First-time CEOs revealed huge challenges in taking on the role according to a new CEO study by The River Group. Here is a particularly telling finding:
On a scale of 1 to 10, walking into the company on your first day as CEO, how prepared did you feel you were to be the CEO?
Six months later, reflecting back to that first day, how prepared would you say you were, on the same 1 to 10 scale?
These results are based on in-depth conversations with 75 first-time CEOs on everything from preparedness to biggest surprises to the best and worst parts of the job. The results were not surprising to The River Group researchers or to me. I have focused my efforts over the last few years on the premise that most first-time CEOs are not ready for the role.
Based on the interviews – with chief executives on five continents with an average of 8,000 employees and $8 billion in revenue – here are 10 key takeaways and recommendations for first-time CEOs, which I agree with:
- Know from the start that you are not “the CEO.” Your job is to serve as CEO. Humility goes a long way.
The CEO role is not about power or being the smartest person in the room. It’s about channeling the experience and skills of others in the right ways and providing the proper resources.
- On day one your people will expect a message. Be prepared. Deliver. It will be your first impression to those who matter.
Owning the vision is one of the top five core responsibilities of the CEO.
- Recognize that you are no longer “you” in the eyes of others. Accept it. Manage it.
The CEO study highlights an interesting phenomenon here. As soon as you become CEO, people will begin to treat you differently. You will be seen as “complete” in the eyes of others; someone who has all the skills and answers. Don’t fall into this trap. The reality is much different.
- Engage your Board members individually. Develop a strong working relationship with your Chairman or Lead Director. Establish yourself as the CEO.
The CEO interviewees cited board management as one of their biggest surprises. One way chief executives can help is the CEO scorecard I recommend, giving each board member a way to objectively evaluate CEO performance and provide valuable feedback.
- Stay balanced. Your mental, emotional and physical health will be challenged by the job.
On a scale of 1 to 10, respondents judged their overall health prior to or after serving as CEO, on average, as an 8.2. During, the average dropped to 5.7, a decrease of 30 percent.
- Form or join a CEO forum. This should consist of no more than 10 to 15 CEOs with no one else in the room. It should be a confidential and “safe” environment to discuss issues of consequence and gain insight and advice.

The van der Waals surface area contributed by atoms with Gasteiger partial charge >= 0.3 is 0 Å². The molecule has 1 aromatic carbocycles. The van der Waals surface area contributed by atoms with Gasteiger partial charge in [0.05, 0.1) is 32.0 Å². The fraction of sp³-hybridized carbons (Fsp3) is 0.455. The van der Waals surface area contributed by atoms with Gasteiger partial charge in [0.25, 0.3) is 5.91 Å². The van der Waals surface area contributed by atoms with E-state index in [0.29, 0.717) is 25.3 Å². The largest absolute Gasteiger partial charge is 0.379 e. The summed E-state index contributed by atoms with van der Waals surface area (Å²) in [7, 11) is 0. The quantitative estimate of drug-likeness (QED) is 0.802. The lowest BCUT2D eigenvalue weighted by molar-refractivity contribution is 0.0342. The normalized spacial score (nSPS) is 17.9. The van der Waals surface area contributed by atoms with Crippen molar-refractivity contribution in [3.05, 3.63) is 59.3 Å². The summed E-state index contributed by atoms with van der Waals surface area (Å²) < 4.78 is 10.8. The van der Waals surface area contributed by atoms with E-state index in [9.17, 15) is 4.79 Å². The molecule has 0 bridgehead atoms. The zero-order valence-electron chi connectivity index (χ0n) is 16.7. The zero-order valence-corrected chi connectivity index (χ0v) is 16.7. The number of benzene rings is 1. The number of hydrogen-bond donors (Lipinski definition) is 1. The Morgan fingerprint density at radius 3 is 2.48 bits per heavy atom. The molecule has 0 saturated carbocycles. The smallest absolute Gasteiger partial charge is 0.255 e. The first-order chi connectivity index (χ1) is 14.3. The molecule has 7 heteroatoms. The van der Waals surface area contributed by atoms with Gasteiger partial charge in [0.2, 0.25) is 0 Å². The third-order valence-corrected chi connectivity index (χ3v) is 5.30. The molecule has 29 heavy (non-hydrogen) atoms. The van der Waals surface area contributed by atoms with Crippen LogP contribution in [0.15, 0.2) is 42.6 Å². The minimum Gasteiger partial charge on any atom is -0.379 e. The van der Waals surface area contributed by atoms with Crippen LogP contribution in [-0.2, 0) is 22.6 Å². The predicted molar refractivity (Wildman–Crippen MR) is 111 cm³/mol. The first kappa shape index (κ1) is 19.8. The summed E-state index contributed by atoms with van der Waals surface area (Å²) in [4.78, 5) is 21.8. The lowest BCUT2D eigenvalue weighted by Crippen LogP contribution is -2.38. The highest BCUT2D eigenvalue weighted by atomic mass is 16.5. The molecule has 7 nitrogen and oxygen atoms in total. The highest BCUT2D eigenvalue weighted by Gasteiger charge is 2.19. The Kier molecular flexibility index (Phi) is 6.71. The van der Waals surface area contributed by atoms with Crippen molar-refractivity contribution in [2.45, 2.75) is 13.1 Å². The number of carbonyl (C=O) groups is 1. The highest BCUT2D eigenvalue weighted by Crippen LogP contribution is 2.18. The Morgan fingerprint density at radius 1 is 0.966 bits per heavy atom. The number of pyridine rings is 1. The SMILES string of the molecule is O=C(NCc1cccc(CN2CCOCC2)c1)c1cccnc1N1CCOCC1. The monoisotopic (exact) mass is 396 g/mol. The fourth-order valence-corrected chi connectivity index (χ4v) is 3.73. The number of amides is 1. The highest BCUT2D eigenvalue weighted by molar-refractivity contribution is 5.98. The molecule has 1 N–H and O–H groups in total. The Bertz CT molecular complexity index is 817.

“Lonely” was one word the researchers said came up frequently during the interviews with CEOs. Fellows CEOs will understand what you are going through and provide objective advice.
- Receiving constructive criticism and unvarnished feedback is very rare. But it is very necessary to the most powerful leader in the company.
The average score on a scale of 1 to 10 for quality of feedback the CEOs received was a 4.2. The score rose to 8.6 for those who had engaged a coach/trusted advisor, an increase of more than 100 percent. Also solicit objective feedback from subordinates. Consult “The 2R Manager” by Peter Friedes. Also, Dr. Tasha Eurich has an “Organizational Leadership Assessment” on her “Bankable Leadership” Web site that could be useful.
- You will not know what you do not know until you spend time in the role. Accelerate your learning and avoid pitfalls by engaging those who are, or have been, successful CEOs.
Be open to learning. Mentors and coaches will share expertise, knowledge, and impartial feedback that you might not receive on the job.
- A highly functional and aligned leadership “team” at the top is critical to success. The failure to address underperforming or corrosive individuals quickly and decisively is pointed to as one of the most critical mistakes made by new CEOs. As hard as it may be, the consensus is to take action swiftly.
As I wrote in Entrepreneur recently, the fastest path to mediocrity in a company is to allow poor performers to remain and pretend that it doesn’t matter.
- Engage. Engage. Engage. Be visible. Be approachable. From the bottom of the organization up—stay as connected as possible. Stay consistent. Communicate openly, honestly, broadly, transparently and at least three times more often than you think necessary.
“The myth of control” was a major finding, according to the authors of the CEO study. Those who believe a CEO is in complete control of the company don’t know much about being a CEO. In fact, lack of influence is a huge challenge for CEOs.
Engaging others, leading with a clear vision, and providing the proper resources are keys to having more influence. Another is to ensure that you are focusing on the strategic responsibilities of the job and not wasting time putting out the tactical fires of each day. In addition, having a management system is a way to ensure everyone is on the same page.
For more on how to tackle the role, for first-time CEOs or experienced ones, here are various ways to read or listen to my book “The CEO Tightrope.”
- Condensed eBook: http://www.khorus.com/the-ceo-tight-rope-abstract
- A free version of the audio book (with SoundCloud app): https://soundcloud.com/khorussoftware/the-ceo-tightrope-sections-1-4/s-DXoS3
- Audible version from Amazon ($2.99): http://www.amazon.com/CEO-Tightrope-Master-Balancing-Successful/dp/B0118AAR58/ref=tmm_aud_swatch_0?_encoding=UTF8&qid=1462311095&sr=8-1
- Hardcover via Amazon: http://www.amazon.com/The-CEO-Tightrope-Balancing-Successful/dp/1626341060
- Kindle version ($7.99): http://www.amazon.com/CEO-Tightrope-Master-Balancing-Successful/dp/1626341060